PCMag.com explains the startling simplicity of the hack:
The alleged actions of the tabloid’s cell phone-hacking employees may beggar belief, Kevin Mahaffey, co-founder and CTO of mobile security firm Lookout, told PC Mag Wednesday. But their techniques for accessing other people’s private mail boxes were probably very simple.
The first big revelation in the scandal that made big news in the U.K. was the alleged hacking of 13-year-old Milly Dowler’s phone following her 2002 abduction by a private detective retained by News of the World. Dowler’s dead body was found six months after her abduction.
Given the timeframe, Mahaffey said a simple caller ID spoof would have allowed the private investigator, Glenn Mulcaire, to hack Dowler’s voice mail box. Accessing the voice mail’s on the victim’s phone may not have even required a PIN number back in 2002, Mahaffey said.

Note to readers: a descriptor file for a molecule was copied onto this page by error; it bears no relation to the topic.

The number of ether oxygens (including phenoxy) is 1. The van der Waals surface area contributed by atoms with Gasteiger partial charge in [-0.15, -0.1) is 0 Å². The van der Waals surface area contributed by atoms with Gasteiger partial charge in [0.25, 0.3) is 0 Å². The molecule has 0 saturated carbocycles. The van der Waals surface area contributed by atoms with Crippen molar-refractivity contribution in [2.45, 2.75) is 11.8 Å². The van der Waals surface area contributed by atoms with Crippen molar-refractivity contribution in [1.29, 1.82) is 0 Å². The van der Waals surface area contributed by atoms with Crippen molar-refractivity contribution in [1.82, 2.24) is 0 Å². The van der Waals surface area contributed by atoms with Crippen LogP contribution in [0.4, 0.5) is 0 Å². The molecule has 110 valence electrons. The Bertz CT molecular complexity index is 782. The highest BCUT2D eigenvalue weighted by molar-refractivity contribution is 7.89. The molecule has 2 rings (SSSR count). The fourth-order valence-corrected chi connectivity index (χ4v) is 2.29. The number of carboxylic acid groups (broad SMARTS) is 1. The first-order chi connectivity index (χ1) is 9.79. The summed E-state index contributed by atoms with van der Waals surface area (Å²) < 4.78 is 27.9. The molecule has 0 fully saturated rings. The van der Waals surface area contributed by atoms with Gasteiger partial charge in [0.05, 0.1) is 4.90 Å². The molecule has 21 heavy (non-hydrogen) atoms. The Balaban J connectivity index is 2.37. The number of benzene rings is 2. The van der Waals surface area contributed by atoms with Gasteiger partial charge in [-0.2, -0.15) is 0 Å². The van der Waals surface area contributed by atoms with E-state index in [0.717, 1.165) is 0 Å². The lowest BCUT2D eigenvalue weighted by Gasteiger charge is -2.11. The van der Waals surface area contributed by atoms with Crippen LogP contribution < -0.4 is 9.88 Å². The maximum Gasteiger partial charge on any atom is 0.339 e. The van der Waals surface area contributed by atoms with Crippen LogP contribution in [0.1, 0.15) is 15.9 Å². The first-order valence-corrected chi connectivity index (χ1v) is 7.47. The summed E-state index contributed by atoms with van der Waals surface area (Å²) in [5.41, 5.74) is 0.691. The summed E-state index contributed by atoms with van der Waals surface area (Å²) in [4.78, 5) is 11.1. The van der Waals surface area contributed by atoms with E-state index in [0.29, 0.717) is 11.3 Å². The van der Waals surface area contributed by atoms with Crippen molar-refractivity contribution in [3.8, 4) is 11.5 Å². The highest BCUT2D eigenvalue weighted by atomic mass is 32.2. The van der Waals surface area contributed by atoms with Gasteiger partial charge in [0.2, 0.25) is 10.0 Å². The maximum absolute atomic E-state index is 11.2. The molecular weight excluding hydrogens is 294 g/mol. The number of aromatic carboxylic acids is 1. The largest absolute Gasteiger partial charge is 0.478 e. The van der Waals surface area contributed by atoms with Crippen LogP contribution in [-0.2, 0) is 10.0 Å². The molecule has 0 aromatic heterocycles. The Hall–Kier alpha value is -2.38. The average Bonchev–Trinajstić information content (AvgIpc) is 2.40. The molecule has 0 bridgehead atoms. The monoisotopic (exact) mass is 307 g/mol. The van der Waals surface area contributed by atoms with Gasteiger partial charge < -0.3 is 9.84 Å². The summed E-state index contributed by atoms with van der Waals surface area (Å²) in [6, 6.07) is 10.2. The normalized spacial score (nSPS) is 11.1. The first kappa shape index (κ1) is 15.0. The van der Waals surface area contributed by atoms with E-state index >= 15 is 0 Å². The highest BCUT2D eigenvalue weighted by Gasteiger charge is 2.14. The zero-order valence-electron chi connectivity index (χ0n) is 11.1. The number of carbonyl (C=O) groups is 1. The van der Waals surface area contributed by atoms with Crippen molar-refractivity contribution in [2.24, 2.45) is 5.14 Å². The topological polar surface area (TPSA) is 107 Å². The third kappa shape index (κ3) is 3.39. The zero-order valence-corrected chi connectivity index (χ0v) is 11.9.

“Around that time period, a lot of voice mail systems used caller ID to identify if this is the phone number that owns this inbox, and you wouldn’t even have to use your password,” he said. “You would dial say, “*86,” and you’d get your inbox. If a person spoofed their caller ID, they’d get the messages that belong to you.
“That’s largely been fixed. I can’t speak to every single voice mail system in the world, but we worked with a lot of the network operators to fix that.”
Spoofing a caller ID was—and is—pretty easy, Mahaffey added.
“There are a lot of free applications that allow you to spoof a caller ID,” he said. “It’s not very hard to do at all. School kids can do it.”
Getting a person’s personal phone number to spoof could be accomplished by finding it in publicly available documents such as student listings, or these days, on social networking sites like Facebook. A bit of social engineering with real people who know or could access the number would accomplish the same thing, Mahaffey said.